“Thoughtful Observer,” an Internet commentator, declared her music video a “work of unparalleled genius,” elucidating frame by frame how “Friday” deconstructs modern culture. The analysis is cutting edge, but it does not explain “Friday”’s reception.
Most people remain aloof, treating “Friday” as another instance of the 15-minutes-of-fame phenomenon, but no other celebrity has evoked this much rage, this much fury, with so little effort. She is not an attention-whore.
“Friday” defies all explanation. The perfect adjective for it is “uncanny.” In the jargon of Lacan’s Psychoanalytic Theory, it belongs under the category of the Real. “The Real is undifferentiated from itself – it is its own category. It cannot be put in language because it cannot be described by anything but itself. Outside of language, impervious to description, the Real is in some sense incomprehensible. Lacan often aligned the Real with anxiety, trauma, and hallucinations.”
Eli Schmitt was using this concept as a metaphor for the realm in which crazed inebriation occurs, akin to, poetically speaking, the experience of “a steel shaft penetrate your torso” and leaving you in “uncontrollable infatuation.” Practically speaking, he set the drunken Dionysian revelry as an ideal by which we measure our casual drinking parties. He was making an argument for authentic erotics, a way to genuinely have fun in the modern age.
What is uncanny is that a sober view of a four-minute music video, the actual substance of which is all too simple and all too intelligible can produce such a frenzy. “The devotees of Bacchus were famous for frenzies where, in altered states of consciousness, they took to the forests and tore animals limb from limb.” Eli’s example was a hyperbolic metaphor for the “Dionysian experience par excellence,” but in a way “Friday,” too, is Dionysian.
If you replace “devotees of Bacchus” with “Rebecca Black’s Haters” and “animals” with “people who actually enjoy ‘Friday,’” the sentence would almost make sense. If not for the system of laws, the bourgeois lethargy of our generation, the remnants of Christian morals pervasive in even the most secular corners of California, and the general triviality surrounding this controversy, I would fear for her life. Perhaps we should try to understand “Friday” in light of the Greeks.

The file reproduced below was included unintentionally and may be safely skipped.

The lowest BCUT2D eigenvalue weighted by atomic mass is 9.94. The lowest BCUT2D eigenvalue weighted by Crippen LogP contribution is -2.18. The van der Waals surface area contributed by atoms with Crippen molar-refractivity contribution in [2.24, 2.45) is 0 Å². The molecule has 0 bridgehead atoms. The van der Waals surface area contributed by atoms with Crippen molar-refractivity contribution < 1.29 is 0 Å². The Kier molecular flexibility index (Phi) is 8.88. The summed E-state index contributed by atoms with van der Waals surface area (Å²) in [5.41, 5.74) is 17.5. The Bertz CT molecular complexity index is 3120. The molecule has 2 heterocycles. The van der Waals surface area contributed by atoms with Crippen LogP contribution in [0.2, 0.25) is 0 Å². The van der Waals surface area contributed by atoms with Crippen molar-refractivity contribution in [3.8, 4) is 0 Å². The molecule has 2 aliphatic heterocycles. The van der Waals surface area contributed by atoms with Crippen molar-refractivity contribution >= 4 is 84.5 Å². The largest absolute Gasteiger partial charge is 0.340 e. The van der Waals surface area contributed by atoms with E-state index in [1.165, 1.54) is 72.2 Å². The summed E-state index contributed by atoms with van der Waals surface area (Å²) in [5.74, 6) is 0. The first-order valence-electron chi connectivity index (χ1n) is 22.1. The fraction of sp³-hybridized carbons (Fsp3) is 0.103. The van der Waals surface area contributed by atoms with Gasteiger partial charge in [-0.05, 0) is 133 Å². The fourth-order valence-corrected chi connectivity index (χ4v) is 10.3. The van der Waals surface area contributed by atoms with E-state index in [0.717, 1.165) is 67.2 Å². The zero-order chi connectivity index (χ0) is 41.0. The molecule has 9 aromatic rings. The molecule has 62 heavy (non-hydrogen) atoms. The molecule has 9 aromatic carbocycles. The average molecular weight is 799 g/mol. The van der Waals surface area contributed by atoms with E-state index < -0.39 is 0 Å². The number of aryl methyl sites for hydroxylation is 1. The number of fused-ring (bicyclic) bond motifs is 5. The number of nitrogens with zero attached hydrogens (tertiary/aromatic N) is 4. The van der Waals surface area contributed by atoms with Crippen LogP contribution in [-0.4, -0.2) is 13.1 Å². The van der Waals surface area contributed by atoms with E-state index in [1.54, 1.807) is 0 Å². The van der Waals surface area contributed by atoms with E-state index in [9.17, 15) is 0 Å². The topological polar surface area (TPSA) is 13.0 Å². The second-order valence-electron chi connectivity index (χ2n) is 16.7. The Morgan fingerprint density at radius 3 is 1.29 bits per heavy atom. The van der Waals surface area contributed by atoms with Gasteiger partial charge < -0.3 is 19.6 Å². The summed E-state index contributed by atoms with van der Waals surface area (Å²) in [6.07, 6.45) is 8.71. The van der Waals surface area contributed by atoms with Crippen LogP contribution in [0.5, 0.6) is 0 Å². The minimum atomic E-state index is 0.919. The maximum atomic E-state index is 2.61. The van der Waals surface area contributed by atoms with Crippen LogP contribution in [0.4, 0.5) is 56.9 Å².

In Plato’s Symposium, the highest form of longing is shown to be lover of wisdom, the philosopher. But modern philosophers, tenured in their tower, pay no attention to “Friday.” Perhaps we should be more humble and start at the bottom of the ladder of love, with Phaedrus. The longing and loving of our generation matches well his description of the god Eros. We love and hate intensely, and act out of pride and shame; the chain of patrimonial authority has been cut, and we believe our Eros to be plenary, parentless.
Phaedrus is an underrated character. I believe the public revolt to be well justified, no, it is more primordial than reason; it is the finest example of authentic erotics. Eli encourages one to drink with friends to consummate man’s experience of the ineffable. I think that’s a great idea, but for everyone under 21, I encourage a sober viewing and reviewing of “Friday.” You know you want to.